WASHINGTON, DC— As US covert drone strikes become more entrenched as an accepted counterterrorism strategy, the US government needs to conduct a thorough accounting of the impact on civilians, said a new report released today by Columbia Law School’s Human Rights Clinic and Center for Civilians in Conflict.
The Civilian Impact of Drones: Unexamined Costs, Unanswered Questions is the first systematic study of the US government’s covert drone program and its impact on civilian populations. The US claims of precision and the low number of civilian casualties caused by drone strikes, while not empirically disproven, obscure key questions about civilian harm in Pakistan, Yemen, and Somalia.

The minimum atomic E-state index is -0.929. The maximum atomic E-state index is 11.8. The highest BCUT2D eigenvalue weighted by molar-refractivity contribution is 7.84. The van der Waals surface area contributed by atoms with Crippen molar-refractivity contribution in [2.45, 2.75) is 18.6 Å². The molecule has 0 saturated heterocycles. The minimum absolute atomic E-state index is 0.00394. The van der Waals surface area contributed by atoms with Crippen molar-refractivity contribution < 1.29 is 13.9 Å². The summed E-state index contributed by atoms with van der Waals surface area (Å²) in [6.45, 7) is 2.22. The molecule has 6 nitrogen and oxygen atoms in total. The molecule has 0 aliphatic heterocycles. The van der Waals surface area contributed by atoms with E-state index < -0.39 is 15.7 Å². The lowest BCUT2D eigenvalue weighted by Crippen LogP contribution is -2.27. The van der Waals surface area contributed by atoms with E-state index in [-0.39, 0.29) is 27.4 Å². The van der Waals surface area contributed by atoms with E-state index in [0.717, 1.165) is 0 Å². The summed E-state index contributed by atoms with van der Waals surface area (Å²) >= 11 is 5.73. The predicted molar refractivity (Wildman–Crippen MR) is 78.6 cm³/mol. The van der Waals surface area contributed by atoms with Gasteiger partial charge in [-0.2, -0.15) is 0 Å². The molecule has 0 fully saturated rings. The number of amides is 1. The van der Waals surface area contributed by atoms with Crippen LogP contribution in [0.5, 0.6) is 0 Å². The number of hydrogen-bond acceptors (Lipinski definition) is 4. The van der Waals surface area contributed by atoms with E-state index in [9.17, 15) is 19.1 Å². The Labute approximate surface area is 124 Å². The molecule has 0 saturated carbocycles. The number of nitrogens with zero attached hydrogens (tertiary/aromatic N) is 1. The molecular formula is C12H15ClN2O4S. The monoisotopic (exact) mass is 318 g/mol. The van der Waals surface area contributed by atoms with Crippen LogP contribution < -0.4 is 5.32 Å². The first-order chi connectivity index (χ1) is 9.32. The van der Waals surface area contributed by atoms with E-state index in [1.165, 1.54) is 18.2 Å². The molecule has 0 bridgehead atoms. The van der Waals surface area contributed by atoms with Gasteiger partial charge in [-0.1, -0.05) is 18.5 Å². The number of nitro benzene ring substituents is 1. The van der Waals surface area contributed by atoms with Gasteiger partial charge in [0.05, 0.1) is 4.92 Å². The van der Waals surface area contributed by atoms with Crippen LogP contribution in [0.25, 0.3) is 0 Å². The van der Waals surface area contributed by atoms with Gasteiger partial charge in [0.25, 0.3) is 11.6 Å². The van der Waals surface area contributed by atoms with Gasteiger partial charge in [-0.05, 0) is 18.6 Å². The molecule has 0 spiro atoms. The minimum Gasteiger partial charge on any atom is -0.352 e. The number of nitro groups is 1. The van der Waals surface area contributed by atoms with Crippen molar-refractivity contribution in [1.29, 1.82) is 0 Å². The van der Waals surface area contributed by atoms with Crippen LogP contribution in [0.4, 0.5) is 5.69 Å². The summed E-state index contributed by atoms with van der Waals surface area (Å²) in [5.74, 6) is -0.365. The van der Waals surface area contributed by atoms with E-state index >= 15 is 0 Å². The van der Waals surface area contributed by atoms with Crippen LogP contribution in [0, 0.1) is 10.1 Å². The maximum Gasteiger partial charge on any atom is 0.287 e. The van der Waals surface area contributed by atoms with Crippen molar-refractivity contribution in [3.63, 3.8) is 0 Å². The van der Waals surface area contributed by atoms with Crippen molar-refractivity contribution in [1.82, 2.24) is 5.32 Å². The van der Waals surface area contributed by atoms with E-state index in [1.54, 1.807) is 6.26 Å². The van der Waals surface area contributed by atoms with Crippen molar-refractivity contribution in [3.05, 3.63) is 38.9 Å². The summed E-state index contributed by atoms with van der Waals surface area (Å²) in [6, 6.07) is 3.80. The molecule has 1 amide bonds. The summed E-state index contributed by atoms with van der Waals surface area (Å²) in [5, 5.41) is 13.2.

“Drones are a technological advance, but in practice they carry their own problems for minimizing harm to civilians, especially when used in places with fewer US boots on the ground,” said Naureen Shah, Acting Director of the Human Rights Clinic at Columbia. “For example, drones produce a flood of video data that’s hard to corroborate, and it’s nearly impossible to properly investigate who was actually killed or injured.”
Signature strikes—strikes that target individuals based on patterns of behavior identified by US intelligence—are particularly risky for civilians.